Belfast Telegraph

Restaurant review: We take a bite out of Balloo House

1 Comber Road, Newtownards, BT23 6PA Tel 028 9754 1510

By Joris Minne

Balloo House in the heart of Co Down is as Ulster as you can get. Lovely old country pub, bustling great brasserie in the back and a touch of rough stone, white linen and fireplace upstairs. The county set love the place because it has everything from burgers to bouillabaisse (occasionally) and beers to burgundies, which you can enjoy to the max as the Bentley can stay safely overnight in the car park. Locals don't seem to mind the influx of moccasins and pashminas. In fact, it's a very hospitable and democratic place with, quite literally, something for everyone.

Chef Danny Millar calls himself a feeder. He says the old school of Irish hospitality is firmly rooted in volume. Never mind the quality, feel the weight of that. But Millar is also a master of quality. Which means that when he's put lobster on the menu as a starter, he won't just let you have a sniff of the crustacean buried deep in a mound of celeriac, or pasta; you're far more likely to see close to a half-tail on your plate.

This is what he did last week for the third in a series of four seasonal dinners featuring top invited chefs. Balloo House's contribution to Northern Ireland Year of Food and Drink celebrations has seen Tom Kitchin (The Kitchin, Edinburgh) for winter and Glynn Purnell (Purnell's, Birmingham) do spring so far and the summer dinner was marked down to Nigel Haworth owner of Northcote Manor in Lancashire and a former Great British Menu survivor, just like the other three. The fourth and final will be Stephen Terry (The Hardwick restaurant, south Wales) in November.

Both chefs worked on a five-course extravaganza, which resulted in some of the best dishes of the year so far. Chefs have a weird a wonderful way of getting on with each other. The competition between them is as ferocious as you'll find in any combat sport.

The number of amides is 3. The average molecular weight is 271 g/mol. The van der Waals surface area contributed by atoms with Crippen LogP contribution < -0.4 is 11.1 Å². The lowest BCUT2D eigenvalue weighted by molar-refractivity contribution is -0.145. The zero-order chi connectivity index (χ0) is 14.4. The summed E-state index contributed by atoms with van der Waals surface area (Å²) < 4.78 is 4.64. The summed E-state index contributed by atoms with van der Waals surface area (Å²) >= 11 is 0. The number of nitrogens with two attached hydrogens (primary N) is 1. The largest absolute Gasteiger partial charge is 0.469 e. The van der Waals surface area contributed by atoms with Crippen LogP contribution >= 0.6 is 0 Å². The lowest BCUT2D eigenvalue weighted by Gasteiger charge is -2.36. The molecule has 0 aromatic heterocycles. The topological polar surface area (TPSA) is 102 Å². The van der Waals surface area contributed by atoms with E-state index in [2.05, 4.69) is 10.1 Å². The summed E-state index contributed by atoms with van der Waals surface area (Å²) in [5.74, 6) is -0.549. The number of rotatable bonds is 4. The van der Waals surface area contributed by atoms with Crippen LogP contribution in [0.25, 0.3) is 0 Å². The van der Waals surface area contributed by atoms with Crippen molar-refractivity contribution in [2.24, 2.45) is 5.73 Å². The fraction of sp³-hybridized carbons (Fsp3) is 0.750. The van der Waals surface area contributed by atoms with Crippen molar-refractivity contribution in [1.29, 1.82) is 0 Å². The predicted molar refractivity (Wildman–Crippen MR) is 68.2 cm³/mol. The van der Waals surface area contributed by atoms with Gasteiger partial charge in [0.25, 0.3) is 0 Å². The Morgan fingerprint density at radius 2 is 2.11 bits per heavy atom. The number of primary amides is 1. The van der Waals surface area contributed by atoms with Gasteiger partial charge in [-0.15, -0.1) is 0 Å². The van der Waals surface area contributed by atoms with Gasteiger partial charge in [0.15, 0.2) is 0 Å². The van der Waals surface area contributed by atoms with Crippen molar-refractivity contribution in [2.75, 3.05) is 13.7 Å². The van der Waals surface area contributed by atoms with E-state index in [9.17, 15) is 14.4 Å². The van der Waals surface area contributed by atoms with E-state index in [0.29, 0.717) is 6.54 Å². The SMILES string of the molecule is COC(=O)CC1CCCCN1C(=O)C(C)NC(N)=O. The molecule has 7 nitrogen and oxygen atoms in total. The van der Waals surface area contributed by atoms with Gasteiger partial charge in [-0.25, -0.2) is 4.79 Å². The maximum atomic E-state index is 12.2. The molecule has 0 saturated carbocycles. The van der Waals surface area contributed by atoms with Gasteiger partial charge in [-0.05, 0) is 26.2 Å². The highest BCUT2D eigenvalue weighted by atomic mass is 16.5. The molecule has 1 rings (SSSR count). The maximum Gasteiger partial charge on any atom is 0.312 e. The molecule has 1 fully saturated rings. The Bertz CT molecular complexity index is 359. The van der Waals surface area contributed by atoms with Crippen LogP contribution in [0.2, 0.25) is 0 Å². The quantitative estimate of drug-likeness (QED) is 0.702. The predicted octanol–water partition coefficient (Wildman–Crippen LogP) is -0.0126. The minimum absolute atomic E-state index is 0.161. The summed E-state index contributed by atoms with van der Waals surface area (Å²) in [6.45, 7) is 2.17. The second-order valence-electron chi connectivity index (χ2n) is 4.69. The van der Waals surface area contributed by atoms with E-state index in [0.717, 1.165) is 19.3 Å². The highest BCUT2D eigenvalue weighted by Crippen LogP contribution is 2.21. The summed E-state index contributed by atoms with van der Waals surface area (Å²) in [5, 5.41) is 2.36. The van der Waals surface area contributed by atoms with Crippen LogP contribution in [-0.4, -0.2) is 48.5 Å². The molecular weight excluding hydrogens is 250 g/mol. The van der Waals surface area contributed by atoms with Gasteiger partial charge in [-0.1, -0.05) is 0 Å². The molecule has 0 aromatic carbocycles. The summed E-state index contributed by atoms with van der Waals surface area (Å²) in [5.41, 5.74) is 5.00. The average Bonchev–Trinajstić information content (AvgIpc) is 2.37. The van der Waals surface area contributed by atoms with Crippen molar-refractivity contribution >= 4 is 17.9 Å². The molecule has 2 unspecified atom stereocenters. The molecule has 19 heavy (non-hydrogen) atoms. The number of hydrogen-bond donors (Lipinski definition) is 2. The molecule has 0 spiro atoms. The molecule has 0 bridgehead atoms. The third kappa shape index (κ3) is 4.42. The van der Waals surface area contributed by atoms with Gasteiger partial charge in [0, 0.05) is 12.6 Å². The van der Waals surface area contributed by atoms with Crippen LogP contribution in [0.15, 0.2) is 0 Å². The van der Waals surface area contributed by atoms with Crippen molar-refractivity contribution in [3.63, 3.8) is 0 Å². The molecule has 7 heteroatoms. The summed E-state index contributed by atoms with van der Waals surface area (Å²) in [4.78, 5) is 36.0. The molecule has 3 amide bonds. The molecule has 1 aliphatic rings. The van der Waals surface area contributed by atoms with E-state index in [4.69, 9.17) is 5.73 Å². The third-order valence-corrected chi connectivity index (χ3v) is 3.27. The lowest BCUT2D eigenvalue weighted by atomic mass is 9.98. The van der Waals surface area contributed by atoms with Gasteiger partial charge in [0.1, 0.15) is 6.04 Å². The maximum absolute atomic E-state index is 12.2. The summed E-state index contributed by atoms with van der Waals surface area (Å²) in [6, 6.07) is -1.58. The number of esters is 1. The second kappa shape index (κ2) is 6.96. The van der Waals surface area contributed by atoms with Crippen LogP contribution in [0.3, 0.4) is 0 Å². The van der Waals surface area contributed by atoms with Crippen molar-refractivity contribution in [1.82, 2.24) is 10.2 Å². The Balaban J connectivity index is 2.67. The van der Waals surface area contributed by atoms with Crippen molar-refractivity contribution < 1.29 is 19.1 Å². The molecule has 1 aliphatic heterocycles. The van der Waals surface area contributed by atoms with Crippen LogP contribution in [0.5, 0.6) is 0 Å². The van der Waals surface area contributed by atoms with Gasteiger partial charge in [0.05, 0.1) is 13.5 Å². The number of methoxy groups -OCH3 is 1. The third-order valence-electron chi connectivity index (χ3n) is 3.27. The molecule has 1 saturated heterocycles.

It's the heartbeat of a sector which sees good chefs send their kitchen staff to other chefs around the world for stages, or training periods. Michelin star chefs like Stevie in Ox still go on stages for two or three weeks and Noel McMeel tells a brilliant story of going all the way to San Francisco to try to get some experience in Chez Panice, one of the world's greatest restaurants at the time. He phoned the place every day from across the street until they let him join them for a few days.

Haworth and Millar may be young veterans, but the edge of competitiveness was never far away. We were under no illusion as to who cooked what dish, because chef Millar wanted no part in anything that might appear minimalistic. It's that feeder thing he was talking about.

Mind you, Haworth was no tight-wad, either, and from the amuse bouches of Ballycastle crab with cauliflower and parmesan crisp through to the dazzling Killinchy strawberry and elderflower fool with lemon granite and chocolate crumble at the end, the volumes were generous.

And then there were the matching wines, of which there was welcomingly an abundance. I now run a mile from tasting menus with matching wines, because of the deep fear of having to wait for the glass to be filled, which, of course, it never is, because you're meant to be polite and there for the tasting. Just leave the bottle on the table, thank you.

But Balloo House couldn't have poured it down our gullets more enthusiastically. It must have been because it was a Monday night (when else can you get a world-class chef) and half of us were driving.

The dishes were an interesting set of punctuation marks, tracing a journey through nearby coast and country. Lough Neagh eel rubbed shoulders with Armagh apple and pork belly from Peter Hannan's Moira magic cellars.

Mourne lamb with thyme and lemon marmalade, grilled courgettes and spinach and basil was distinctly French in flavours yet very local in volumes. The accompanying dauphinoise potatoes were a deep, creamy, nutmeggy marvel, which sets the standard for all those to follow.

The list of local heroes Danny Millar works with reads like a roll-call of food nobility: Abernethy Butter, Blackwater Fishing, Stillwater Fishing, Finnebrogue, Broighter Gold, Shortcross Gin and Woodview eggs are all top of the league.

The JN Wines included some interesting discoveries: a rich, golden Umami Ronchi Vechie Vigne was like a supercharged chardonnay working its creamy way with the eel and the Patrick Javalier Cuvee des Forgets was perfect with the lobster and its bisque.

Roll on the winter and the arrival of Stephen Terry on November 14. But Danny Millar remains the star. The great news is, he's there every Friday and Saturday night.

The bill:

Five-course tasting menu with wines £110

Belfast Telegraph


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